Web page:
Milton Keynes Chapter wing'd it to Bletchley Park for their latest event

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Posted by APM on 19th Sep 2011

On a warm September evening, the Milton Keynes chapter of the APM took the opportunity of holding that extra special event with that extra special speaker on an extra special day.  For those of you who are old enough to remember, 15th September is the anniversary of the Battle of Britain and this year is the 70th anniversary, so: Bletchley Park, the first to learn of the end of the attempt by the Luftwaffe to destroy the RAF - obvious location; Stephen Carver and his Battle of Britain presentation - obvious choice, for what was the event of the year for Milton Keynes.  Black ties on parade with future pilot stickers blazoned on dinner jackets over 50 members of APM and their guests enjoyed a salubrious meal followed by the passion of Stephen Carver and his expertise to look at yesteryear and compare it with the project management challenges of today.

The atmosphere already generated by the historic surroundings, Stephen gave a brilliant presentation using the Battle of Britain to highlight some important points for all to ponder.  Contemporary speeches and films were combined with serious academic points and a good helping of dry wit, Stephen hypnotised delegates with his artistic skills of getting his point across with interest and inner enthusiasm.  As usual Stephen introduced the concept of being a fighter pilot with endless models being built by the guests and a flying display of sorts to end an event that has drawn comments such as great venue, great food and a really great presentation, what more could anyone ask for.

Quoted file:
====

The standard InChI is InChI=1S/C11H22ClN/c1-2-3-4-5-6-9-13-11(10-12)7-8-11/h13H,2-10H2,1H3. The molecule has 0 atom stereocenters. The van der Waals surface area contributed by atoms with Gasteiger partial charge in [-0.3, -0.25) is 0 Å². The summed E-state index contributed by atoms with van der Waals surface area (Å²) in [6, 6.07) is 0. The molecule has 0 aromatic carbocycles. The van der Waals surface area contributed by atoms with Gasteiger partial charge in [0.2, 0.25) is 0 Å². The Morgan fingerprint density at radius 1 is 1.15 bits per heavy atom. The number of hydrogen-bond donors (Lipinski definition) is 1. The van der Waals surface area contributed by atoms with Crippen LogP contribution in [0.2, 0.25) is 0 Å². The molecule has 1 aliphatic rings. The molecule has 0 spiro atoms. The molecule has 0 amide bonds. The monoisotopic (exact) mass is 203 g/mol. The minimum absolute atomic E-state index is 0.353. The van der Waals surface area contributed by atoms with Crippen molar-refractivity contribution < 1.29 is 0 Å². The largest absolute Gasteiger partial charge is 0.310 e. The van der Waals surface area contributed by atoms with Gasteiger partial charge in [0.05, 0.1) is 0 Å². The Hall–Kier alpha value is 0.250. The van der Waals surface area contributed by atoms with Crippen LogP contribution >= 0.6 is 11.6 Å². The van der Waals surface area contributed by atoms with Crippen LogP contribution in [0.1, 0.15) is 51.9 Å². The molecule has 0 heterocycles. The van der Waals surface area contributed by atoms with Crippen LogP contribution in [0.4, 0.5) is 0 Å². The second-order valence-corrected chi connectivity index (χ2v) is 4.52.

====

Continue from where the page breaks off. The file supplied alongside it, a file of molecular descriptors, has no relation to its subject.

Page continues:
Bletchley Park lends itself towards an element of Project Management where the skills of those that deciphered the Germans battle plans but applied the theory of looking at it from the enemys point of view rather than the defenders; perhaps the most important viewpoint for any project manager.

As all the guests left the building they would have left in awe of the likes of Alan Turing and had gained a better understanding of battle project management shown through the skills of Keith Park who, through his own clever planning and execution, helped win the Battle for Britain in the air.

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